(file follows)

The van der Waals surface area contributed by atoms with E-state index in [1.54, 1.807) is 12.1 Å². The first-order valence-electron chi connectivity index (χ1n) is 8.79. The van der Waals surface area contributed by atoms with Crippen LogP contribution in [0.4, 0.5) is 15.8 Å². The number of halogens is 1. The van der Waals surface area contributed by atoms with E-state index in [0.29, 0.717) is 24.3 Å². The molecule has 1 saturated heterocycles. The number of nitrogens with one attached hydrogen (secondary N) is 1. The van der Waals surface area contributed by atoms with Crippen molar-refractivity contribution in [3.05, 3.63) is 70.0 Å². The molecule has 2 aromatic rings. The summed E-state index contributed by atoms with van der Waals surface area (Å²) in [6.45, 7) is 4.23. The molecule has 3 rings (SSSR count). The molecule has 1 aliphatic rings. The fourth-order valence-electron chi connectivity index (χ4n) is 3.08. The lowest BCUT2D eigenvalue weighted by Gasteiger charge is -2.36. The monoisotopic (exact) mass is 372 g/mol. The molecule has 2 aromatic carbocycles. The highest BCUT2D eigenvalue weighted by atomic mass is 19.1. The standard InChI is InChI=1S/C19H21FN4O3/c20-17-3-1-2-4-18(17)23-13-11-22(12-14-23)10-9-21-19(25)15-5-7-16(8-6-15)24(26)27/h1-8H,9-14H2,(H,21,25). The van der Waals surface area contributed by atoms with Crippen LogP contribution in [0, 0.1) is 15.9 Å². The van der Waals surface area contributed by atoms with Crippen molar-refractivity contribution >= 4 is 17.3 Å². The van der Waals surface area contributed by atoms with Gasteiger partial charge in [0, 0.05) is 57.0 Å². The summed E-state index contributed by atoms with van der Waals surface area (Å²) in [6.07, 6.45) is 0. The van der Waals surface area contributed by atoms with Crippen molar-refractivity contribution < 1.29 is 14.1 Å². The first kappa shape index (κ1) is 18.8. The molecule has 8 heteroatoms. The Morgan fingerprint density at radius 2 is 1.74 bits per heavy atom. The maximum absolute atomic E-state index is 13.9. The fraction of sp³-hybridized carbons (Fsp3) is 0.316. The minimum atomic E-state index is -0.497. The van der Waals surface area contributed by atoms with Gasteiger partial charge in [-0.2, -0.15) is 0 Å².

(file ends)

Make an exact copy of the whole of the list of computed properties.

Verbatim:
The van der Waals surface area contributed by atoms with E-state index in [1.54, 1.807) is 12.1 Å². The first-order valence-electron chi connectivity index (χ1n) is 8.79. The van der Waals surface area contributed by atoms with Crippen LogP contribution in [0.4, 0.5) is 15.8 Å². The number of halogens is 1. The van der Waals surface area contributed by atoms with E-state index in [0.29, 0.717) is 24.3 Å². The molecule has 1 saturated heterocycles. The number of nitrogens with one attached hydrogen (secondary N) is 1. The van der Waals surface area contributed by atoms with Crippen molar-refractivity contribution in [3.05, 3.63) is 70.0 Å². The molecule has 2 aromatic rings. The summed E-state index contributed by atoms with van der Waals surface area (Å²) in [6.45, 7) is 4.23. The molecule has 3 rings (SSSR count). The molecule has 1 aliphatic rings. The fourth-order valence-electron chi connectivity index (χ4n) is 3.08. The lowest BCUT2D eigenvalue weighted by Gasteiger charge is -2.36. The monoisotopic (exact) mass is 372 g/mol. The molecule has 2 aromatic carbocycles. The highest BCUT2D eigenvalue weighted by atomic mass is 19.1. The standard InChI is InChI=1S/C19H21FN4O3/c20-17-3-1-2-4-18(17)23-13-11-22(12-14-23)10-9-21-19(25)15-5-7-16(8-6-15)24(26)27/h1-8H,9-14H2,(H,21,25). The van der Waals surface area contributed by atoms with Crippen LogP contribution in [0, 0.1) is 15.9 Å². The van der Waals surface area contributed by atoms with Crippen molar-refractivity contribution >= 4 is 17.3 Å². The van der Waals surface area contributed by atoms with Gasteiger partial charge in [0, 0.05) is 57.0 Å². The summed E-state index contributed by atoms with van der Waals surface area (Å²) in [6.07, 6.45) is 0. The van der Waals surface area contributed by atoms with Crippen molar-refractivity contribution < 1.29 is 14.1 Å². The first kappa shape index (κ1) is 18.8. The molecule has 8 heteroatoms. The Morgan fingerprint density at radius 2 is 1.74 bits per heavy atom. The maximum absolute atomic E-state index is 13.9. The fraction of sp³-hybridized carbons (Fsp3) is 0.316. The minimum atomic E-state index is -0.497. The van der Waals surface area contributed by atoms with Gasteiger partial charge in [-0.2, -0.15) is 0 Å².